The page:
Red Flags that Should Make You Worry
A financial planner is supposed to help you keep your financial planning on track, but that is not always the case. Knowing how to properly vet a planner will save you time, money and stress.
If your financial planner doesn't keep you up to date on your plan, that is a bad signal. Is your planner contacting you periodically? Is your investment profile updated annually? Those are basic requirements – your financial advisor should be on top of those things.
But what are the signs that maybe you have a bad financial planner? Here are a few red-flags that should cause you to worry:
Churning. If your advisor is jumping you in and out of different stocks and mutual funds regularly, it could be a heavy burden on your wallet (in addition to being illegal by the way). But sadly, some advisors have an incentive to do this. Each time you buy a new fund, this type of advisor may collect a commission, so you start out behind.
If your advisor sells an investment sooner than 12 months after you bought it, you also pay higher taxes on any gain it scored. Sure there might be a very valid reason for doing so, but pay attention to all trading activity, especially those within a short time frame.
General Partnerships. Be extremely wary of any advisor putting your money into an investment where the advisor is the general partner, such as a private real estate venture. This is a huge conflict of interest. In such a case, you are a limited partner, and if the investment sours, the general partners typically emerge far better off than the limited partners.
No Third-Party Custodian. Ask your advisor which custodian holds your assets, and then find their contact information. Do this on your own, even if your advisor volunteers to give you the information. You need to identify independently where your assets are housed.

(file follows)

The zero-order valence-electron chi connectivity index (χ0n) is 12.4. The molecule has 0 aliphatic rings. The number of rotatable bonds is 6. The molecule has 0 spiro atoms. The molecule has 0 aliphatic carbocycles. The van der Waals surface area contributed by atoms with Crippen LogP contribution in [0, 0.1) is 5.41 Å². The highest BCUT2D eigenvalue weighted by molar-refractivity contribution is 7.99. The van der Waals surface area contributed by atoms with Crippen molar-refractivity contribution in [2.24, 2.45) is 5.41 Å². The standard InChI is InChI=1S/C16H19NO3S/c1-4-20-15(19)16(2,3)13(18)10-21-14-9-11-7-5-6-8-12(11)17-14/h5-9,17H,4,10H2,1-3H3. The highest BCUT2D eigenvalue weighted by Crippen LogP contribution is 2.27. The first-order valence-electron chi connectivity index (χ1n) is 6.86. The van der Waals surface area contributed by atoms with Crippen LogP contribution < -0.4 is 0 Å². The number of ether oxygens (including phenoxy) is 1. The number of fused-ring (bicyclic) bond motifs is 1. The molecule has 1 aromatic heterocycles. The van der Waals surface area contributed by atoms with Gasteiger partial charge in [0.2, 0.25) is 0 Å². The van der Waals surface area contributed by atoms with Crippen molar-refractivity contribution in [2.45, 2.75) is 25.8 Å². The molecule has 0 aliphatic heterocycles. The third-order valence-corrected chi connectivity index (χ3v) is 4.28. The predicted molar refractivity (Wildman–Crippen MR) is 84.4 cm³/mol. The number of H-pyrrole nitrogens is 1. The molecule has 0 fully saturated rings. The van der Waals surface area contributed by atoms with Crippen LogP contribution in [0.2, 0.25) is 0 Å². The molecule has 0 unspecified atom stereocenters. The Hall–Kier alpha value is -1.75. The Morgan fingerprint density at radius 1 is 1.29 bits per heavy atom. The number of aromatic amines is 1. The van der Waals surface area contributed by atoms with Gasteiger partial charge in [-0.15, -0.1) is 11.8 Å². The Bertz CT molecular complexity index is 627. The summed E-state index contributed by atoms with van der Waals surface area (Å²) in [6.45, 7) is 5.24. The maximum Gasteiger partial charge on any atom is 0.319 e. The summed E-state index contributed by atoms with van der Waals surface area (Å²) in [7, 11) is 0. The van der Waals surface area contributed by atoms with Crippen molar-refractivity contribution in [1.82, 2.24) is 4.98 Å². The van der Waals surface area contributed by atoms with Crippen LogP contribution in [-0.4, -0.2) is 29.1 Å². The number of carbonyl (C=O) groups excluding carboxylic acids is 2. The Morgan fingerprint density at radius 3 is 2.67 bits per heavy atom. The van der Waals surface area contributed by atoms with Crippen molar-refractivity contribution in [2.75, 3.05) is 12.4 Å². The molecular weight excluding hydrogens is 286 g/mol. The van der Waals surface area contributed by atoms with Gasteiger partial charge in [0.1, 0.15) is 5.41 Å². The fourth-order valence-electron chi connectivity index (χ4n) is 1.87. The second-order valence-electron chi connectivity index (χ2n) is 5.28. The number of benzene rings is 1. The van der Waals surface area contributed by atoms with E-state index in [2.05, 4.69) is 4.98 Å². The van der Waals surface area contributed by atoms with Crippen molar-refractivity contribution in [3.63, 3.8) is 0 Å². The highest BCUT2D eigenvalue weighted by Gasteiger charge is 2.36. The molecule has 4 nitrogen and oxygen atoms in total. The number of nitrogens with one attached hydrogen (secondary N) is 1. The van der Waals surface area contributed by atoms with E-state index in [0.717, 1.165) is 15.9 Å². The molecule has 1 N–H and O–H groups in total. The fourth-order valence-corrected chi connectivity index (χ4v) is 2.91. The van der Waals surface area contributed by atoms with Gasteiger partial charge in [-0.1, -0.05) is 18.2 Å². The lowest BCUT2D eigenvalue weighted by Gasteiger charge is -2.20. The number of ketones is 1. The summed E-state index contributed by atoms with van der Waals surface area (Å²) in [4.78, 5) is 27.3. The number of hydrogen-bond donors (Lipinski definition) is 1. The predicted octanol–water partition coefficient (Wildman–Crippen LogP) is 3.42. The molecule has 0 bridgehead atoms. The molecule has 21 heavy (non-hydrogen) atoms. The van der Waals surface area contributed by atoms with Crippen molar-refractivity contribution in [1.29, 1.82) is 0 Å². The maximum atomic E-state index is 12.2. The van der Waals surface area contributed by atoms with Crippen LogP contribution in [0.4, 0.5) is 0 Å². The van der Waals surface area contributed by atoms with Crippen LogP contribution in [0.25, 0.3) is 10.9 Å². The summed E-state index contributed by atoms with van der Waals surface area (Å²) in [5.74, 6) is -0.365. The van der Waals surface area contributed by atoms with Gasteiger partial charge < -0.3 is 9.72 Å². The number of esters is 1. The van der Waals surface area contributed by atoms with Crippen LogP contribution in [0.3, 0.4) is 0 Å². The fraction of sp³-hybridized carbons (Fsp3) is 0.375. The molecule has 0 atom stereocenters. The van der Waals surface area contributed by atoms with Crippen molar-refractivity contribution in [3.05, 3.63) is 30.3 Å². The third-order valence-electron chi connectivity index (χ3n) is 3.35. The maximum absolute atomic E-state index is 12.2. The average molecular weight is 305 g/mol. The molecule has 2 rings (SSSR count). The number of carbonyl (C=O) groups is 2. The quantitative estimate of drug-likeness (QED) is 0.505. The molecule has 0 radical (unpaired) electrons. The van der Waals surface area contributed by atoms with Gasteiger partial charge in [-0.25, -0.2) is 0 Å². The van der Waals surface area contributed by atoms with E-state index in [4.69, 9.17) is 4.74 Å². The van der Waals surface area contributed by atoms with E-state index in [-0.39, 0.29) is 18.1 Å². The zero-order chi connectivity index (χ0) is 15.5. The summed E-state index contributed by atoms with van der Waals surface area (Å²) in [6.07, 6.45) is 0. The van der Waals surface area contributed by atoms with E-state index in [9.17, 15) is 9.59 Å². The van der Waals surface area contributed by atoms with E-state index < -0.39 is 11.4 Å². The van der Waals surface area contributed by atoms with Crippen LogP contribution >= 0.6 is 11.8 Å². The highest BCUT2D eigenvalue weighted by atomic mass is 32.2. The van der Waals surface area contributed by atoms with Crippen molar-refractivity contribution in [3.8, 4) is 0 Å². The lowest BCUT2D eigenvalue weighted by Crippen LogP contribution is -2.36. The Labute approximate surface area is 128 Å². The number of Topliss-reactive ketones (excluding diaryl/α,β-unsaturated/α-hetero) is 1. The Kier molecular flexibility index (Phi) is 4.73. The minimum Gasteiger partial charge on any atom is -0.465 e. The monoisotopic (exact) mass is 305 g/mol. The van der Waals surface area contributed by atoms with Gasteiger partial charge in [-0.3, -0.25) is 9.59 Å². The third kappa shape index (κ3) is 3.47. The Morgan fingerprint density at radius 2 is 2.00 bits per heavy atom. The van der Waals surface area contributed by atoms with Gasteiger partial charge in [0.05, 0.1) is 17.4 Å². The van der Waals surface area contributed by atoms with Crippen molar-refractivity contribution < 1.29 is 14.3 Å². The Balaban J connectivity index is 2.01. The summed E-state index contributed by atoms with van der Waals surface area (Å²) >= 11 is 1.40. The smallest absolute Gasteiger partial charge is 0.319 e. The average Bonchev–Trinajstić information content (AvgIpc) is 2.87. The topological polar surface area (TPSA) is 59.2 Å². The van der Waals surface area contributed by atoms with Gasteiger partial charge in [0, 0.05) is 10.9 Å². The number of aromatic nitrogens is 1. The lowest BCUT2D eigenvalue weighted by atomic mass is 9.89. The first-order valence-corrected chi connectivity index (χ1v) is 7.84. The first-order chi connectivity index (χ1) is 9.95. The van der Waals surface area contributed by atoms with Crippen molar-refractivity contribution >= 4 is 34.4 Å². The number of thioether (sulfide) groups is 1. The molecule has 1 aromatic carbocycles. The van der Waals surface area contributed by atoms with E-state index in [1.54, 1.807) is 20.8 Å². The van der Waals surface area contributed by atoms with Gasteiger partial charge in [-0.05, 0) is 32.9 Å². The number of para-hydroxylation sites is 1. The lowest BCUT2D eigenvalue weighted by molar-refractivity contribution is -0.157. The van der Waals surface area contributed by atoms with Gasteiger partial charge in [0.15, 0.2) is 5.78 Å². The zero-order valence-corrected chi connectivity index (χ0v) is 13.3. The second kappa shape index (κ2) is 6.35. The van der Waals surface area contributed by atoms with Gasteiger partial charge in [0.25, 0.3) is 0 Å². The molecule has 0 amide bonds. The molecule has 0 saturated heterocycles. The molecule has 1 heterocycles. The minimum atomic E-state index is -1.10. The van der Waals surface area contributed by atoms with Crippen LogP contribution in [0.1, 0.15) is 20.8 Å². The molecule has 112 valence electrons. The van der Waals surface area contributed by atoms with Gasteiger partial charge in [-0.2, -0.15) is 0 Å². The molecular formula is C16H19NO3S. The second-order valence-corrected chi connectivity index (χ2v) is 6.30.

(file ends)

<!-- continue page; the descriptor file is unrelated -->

Now while his may seem like paranoia, remember that Bernie Madoff was the custodian for the client assets he managed, and he ended up bilking his clients out of billions of dollars. You can't be too careful with your money.
Insurance Products. Some advisors package insurance products as investments, collecting commissions on the side. Insurance is primarily protection, and other vehicles tend to be better at building wealth. For example, an advisor may suggest to a young client that he shift his rollover individual retirement account from a Standard and Poor's 500 index fund into a variable annuity. Both are tax- deferred, yet the annuity gives the advisor a large commission. The client likely would have done better with the index fund.
Bad Record. When regulators discipline an advisor for bilking clients, that is a real eyebrow-raiser. How do you investigate advisors' records? The regulators' websites disclose them at www.adviserinfo.sec.gov and www.finra.org. Do your research.
Performance. One bad quarter isn't enough to judge an advisor's ability. However, if your portfolio substantively underperforms compared to the market over an extended period, then it's probably time to find a new advisor. Whether subterfuge or ignorance is to blame, a sinking ship is a sinking ship.
While even sophisticated investors can be fooled by sub-par advisors, knowing the red flags for a bad advisor can help keep your money secure and your mind at ease.